The U.S. Senate passed the Great American Outdoors Act June 17, a significant piece of legislation that permanently funds the Land and Water Conservation Fund and addresses the backlog of maintenance projects at national parks and other federally-owned land. Although there are very few bills that bring Republicans and Democrats together, with 73 senators for and 25 against, the bill putting money into the conservation fund and national parks did just that.
However, because the funding for the Great Outdoors Act comes from off-shore drilling revenue and because Gulf States see such revenue as rightfully theirs, Louisiana’s congressional delegation is solidly against the bill. Sen. Bill Cassidy, the most outspoken critic of the bill in the Senate, said in a Monday phone interview that the bill signals the Senate’s misplaced priorities because it diverts money away from the Gulf where people live and diverts it to national parks where they vacation.
Our country has much greater priorities, he said, “than potholes and broken toilets in national parks.”
All 25 votes against the bill came from Republicans, but political observers say passing the bill is a way for vulnerable Republican senators to get a win they can use to argue for their re-election in November. President Donald Trump is expected to sign it.
Now that the bill has moved to the House, 6th District Rep. Garrett Graves is the loudest one speaking out against it, describing the Great American Outdoors Act in a June 17 statement as “a thinly veiled money laundering scheme” and as “textbook doublespeak that will actually accelerate the destruction of four million acres of America’s Mississippi River Delta coastal wetlands.”
Graves said in that statement that he would work with the state’s other six representatives to “fix this injustice.” Rep. Cedric Richmond, of the 2nd District, is one of those other six House members and the only Democrat in Louisiana’s congressional delegation.
“I’m against it,” Richmond said Tuesday. “You’re taking money that could and should go to the Gulf Coast states, and you’re spending it. It’s tone deaf for a lot of reasons. The states that you’re taking it from have real needs.” Then, citing the prevalence of police brutality and the spectacle of people across the country loudly protesting that brutality, Richmond said, “This is where we invest our money? This is where we spend our funds? Parks are a noble cause, but I don’t think that’s the first couple billion dollars you spend when you have unrest in the streets.”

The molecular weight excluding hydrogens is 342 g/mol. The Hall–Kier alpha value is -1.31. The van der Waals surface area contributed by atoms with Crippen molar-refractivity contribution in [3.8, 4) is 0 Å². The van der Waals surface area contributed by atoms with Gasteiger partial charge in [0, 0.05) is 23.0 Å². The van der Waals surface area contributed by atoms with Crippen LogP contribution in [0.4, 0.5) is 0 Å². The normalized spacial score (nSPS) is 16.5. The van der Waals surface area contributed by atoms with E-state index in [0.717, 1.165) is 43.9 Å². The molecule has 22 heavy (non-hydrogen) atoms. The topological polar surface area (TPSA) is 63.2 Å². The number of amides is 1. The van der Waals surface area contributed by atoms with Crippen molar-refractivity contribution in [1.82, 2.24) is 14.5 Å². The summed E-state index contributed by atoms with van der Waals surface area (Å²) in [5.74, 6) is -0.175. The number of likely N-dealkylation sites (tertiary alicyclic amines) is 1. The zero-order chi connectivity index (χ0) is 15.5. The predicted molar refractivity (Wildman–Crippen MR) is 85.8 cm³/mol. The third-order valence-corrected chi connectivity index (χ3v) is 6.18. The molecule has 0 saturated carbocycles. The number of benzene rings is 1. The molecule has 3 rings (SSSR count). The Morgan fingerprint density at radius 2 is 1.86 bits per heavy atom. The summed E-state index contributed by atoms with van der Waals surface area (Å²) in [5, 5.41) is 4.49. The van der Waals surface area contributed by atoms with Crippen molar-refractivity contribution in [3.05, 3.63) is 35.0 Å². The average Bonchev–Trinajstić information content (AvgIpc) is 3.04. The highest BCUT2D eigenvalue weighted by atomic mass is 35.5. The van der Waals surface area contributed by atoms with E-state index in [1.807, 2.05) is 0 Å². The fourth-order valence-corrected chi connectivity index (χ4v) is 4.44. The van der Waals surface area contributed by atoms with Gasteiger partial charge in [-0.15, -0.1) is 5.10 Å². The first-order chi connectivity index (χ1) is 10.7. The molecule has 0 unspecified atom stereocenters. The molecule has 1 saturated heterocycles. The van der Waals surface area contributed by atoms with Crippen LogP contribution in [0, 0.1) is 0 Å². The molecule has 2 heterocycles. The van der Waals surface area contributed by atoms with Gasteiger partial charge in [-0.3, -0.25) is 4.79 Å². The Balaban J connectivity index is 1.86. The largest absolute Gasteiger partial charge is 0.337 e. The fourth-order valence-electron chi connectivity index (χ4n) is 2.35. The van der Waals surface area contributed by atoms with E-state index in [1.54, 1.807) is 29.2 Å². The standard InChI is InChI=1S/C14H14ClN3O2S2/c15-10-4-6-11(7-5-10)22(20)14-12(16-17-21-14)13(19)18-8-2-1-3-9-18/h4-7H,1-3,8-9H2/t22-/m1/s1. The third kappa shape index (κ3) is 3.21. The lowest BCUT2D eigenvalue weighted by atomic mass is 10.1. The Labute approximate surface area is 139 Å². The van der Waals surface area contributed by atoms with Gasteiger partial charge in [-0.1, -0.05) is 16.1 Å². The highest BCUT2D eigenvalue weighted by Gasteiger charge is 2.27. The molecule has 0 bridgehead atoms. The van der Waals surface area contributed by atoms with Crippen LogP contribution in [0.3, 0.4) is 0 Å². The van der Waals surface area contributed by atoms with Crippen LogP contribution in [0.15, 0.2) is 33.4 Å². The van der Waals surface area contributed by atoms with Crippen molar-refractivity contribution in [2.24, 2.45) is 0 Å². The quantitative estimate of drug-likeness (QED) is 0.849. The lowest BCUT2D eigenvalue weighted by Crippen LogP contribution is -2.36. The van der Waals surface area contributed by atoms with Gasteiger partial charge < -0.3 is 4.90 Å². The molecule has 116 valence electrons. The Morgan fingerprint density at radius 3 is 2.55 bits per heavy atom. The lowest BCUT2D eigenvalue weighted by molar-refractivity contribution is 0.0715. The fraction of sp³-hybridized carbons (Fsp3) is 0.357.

The Gulf Coast states fought for decades to get a share of the revenues that come from off-shore drilling. That battle was finally won, but that revenue is capped at $500 million annually and must be shared by Alabama, Mississippi, Louisiana and Texas. Cassidy was unsuccessful in getting the cap raised, and so, he says, other states will get more money from off-shore drilling revenue than the Gulf Coast will.
Cassidy expressed disdain for environmental groups that he said advocated for the bill and called it hypocritical that groups opposed to off-shore drilling would embrace the revenue from drilling to fund the improvement to parks. “I’m hoping that those same environmental groups will think we should put as much attention on people.”
But Louisiana environmentalists include many of the same people working to restore the state’s eroding coastline. Emily Vuxton, policy director for the Coalition to Restore Coastal Louisiana said in a statement, “We were disappointed that the Great American Outdoors Act was not amended to address the concerns of the Louisiana delegation. Our delegation simply wanted to make it fair — that more funds stay in Louisiana to be used for coastal protection and restoration. We need all the funds we can get to fully implement our $50 billion coastal master plan.”
CRCL Executive Director Kim Reyher added, “From a larger perspective the act is a victory. Just not the deal we’d like to see for Louisiana.”